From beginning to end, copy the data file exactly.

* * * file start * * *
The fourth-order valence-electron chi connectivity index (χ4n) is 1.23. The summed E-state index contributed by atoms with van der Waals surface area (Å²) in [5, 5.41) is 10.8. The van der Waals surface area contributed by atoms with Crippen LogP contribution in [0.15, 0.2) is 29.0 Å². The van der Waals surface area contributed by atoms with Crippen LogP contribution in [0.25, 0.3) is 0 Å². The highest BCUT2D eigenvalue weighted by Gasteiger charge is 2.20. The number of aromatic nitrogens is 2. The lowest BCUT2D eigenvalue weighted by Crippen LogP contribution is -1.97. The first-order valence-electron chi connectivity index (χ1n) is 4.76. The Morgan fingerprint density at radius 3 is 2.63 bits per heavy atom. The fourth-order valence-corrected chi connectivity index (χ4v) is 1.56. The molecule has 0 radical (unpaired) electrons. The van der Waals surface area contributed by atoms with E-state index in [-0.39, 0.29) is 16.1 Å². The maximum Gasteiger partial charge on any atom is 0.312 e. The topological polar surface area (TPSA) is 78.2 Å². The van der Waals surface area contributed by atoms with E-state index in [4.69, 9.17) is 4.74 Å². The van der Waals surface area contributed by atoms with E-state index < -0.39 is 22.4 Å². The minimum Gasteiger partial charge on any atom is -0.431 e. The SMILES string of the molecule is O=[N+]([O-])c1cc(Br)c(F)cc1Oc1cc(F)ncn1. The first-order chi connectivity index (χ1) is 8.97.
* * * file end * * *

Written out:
The fourth-order valence-electron chi connectivity index (χ4n) is 1.23. The summed E-state index contributed by atoms with van der Waals surface area (Å²) in [5, 5.41) is 10.8. The van der Waals surface area contributed by atoms with Crippen LogP contribution in [0.15, 0.2) is 29.0 Å². The van der Waals surface area contributed by atoms with Crippen LogP contribution in [0.25, 0.3) is 0 Å². The highest BCUT2D eigenvalue weighted by Gasteiger charge is 2.20. The number of aromatic nitrogens is 2. The lowest BCUT2D eigenvalue weighted by Crippen LogP contribution is -1.97. The first-order valence-electron chi connectivity index (χ1n) is 4.76. The Morgan fingerprint density at radius 3 is 2.63 bits per heavy atom. The fourth-order valence-corrected chi connectivity index (χ4v) is 1.56. The molecule has 0 radical (unpaired) electrons. The van der Waals surface area contributed by atoms with E-state index in [-0.39, 0.29) is 16.1 Å². The maximum Gasteiger partial charge on any atom is 0.312 e. The topological polar surface area (TPSA) is 78.2 Å². The van der Waals surface area contributed by atoms with E-state index in [4.69, 9.17) is 4.74 Å². The van der Waals surface area contributed by atoms with E-state index < -0.39 is 22.4 Å². The minimum Gasteiger partial charge on any atom is -0.431 e. The SMILES string of the molecule is O=[N+]([O-])c1cc(Br)c(F)cc1Oc1cc(F)ncn1. The first-order chi connectivity index (χ1) is 8.97.